Description of The Cult by George Heap[edit]

The Cult is obscene, but not often, and has been since Its Creation in 1954. It can be loosely described as an apa but differs from most of these in that there is only one really Official Cultzine: the Fantasy Rotator or FR, which is published in turn by each of the 13 Members. (The 'normal' apa has simultaneous publication by everyone, the results being mailed in bundles to all members. This system involves dues, which the Cult has managed to avoid.)

The Cult's FR is published every third Monday (nominally), this event ends a Cultish Period of three weeks. The Members and the top five waitlisters are required to write letters, not necessarily of interest', to at least every other FR — letters to arrive by the Saturday proceeding the pubdate. As a substitute for letter-writing, Cultists sometimes elect to issue a sort of private Cultzine called a "fractional" (f/r) from their numbering system. They count for credit to the Period in which they are postmark­ed (up to the FR pubdate), but as they are assumed to precede it in the Cultish scheme of things, they take the number of the last FR with a decimal or fractional increment (as 218.020 or 218 1/3). Would-be-joiners of the Cult are required to have a letter, seemingly half-a-page or more, published in the FR (or a f/r) together with a written application to the OA.

The applicant is then listed at the end of the Inactive Waitlist (iwl) where he waits anywhere from six to twenty Periods, dependant on the length of the iwl and how quickly preceding Cultists drop out. The iwl has no stated obligations to meet, but receives Cultzines only by whim or goodwill. The top five waitlisters are termed the Active Waitlist (awl). They receive all Cult publications and must meet the standard activity requirements of a letter (or f/r) to at least every other FR. Time on the awl seems to last about 13 Periods. The final stage is full Membership, which status gets you the privilege of publishing one FR per Cycle (the 13 periods) in addition to the letter requirement. FR pubbing, however, counts as a letter substitute.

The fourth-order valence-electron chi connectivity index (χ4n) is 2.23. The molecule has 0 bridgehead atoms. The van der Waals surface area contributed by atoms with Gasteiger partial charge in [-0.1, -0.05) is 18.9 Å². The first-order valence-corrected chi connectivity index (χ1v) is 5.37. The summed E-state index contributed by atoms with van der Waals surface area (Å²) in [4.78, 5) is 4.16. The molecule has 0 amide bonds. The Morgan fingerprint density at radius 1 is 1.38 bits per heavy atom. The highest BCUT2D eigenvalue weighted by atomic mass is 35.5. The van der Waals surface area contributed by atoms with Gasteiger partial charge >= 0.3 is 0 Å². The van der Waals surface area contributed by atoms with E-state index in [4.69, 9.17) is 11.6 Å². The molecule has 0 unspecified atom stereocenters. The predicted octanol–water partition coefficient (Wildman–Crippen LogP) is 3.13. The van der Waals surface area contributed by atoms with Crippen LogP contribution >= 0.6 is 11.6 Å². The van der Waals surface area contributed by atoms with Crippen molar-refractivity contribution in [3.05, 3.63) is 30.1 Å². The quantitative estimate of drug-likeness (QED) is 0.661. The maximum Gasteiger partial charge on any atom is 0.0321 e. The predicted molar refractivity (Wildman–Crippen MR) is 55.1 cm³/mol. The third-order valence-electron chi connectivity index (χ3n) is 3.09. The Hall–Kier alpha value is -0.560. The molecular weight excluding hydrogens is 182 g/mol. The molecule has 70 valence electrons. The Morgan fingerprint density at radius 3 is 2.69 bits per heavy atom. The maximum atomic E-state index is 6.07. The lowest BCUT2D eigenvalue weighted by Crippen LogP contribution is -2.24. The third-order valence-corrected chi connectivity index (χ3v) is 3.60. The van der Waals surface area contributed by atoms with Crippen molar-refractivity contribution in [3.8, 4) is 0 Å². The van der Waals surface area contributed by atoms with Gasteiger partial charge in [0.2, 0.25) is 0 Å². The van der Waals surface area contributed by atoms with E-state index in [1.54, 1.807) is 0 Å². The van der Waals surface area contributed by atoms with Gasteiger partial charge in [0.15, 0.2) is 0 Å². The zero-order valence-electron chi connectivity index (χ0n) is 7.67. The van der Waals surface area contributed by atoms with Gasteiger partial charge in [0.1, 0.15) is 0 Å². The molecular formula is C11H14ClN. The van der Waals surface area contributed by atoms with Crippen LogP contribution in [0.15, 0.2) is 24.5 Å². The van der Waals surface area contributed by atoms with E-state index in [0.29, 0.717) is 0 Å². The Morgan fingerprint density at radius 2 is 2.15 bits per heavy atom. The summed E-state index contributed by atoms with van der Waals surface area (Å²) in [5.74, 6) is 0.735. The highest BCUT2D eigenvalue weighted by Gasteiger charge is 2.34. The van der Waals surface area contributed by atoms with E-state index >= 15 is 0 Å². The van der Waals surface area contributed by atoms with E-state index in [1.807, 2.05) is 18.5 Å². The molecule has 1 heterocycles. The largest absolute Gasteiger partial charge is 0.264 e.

The sole officer presiding over the situation is the Official Arbiter (OA) who is elected at the end of each Cycle, or at any other time that the office becomes vacant. It is his job to bring order out of the confusion (or vice versa, it would seem in some cases). His chief function is to rule on the legality of various types of Cultac. He also accepts applications to the iwl and has the power to ignore all species of Cultish Sin or reinstate persons who have been dropped.

The general subject of who is In and who is Out of the Cult is alleged to take up much of its time. This opinion seems unduly harsh. At any rate, Cultists meeting the letter&c-f/rac requirements and publishing the FR on time (and lateness in this last is allowed, if prior notification is given) have relatively little to worry about. Failure to do these things quite often results in the offender being bounced, when this occurs, the OA may elect to reinstate (basing his decision on the value and volume of past Cultac --- or on whim and goodwill). Failing this, the surviving Members may vote to reinstate. If none of these things happens, the offender remains Out and, if interested, reapply like any other outsider.

Numerous details have been omitted from this short revelation. About the only one worth mentioning here is that, in order to maintain its rather short reaction time, the Cult is limited to residents of North America. Provision is made for those who intend to take up temporary residence elsewhere, but the key word is 'temporary'.

Publication 19542000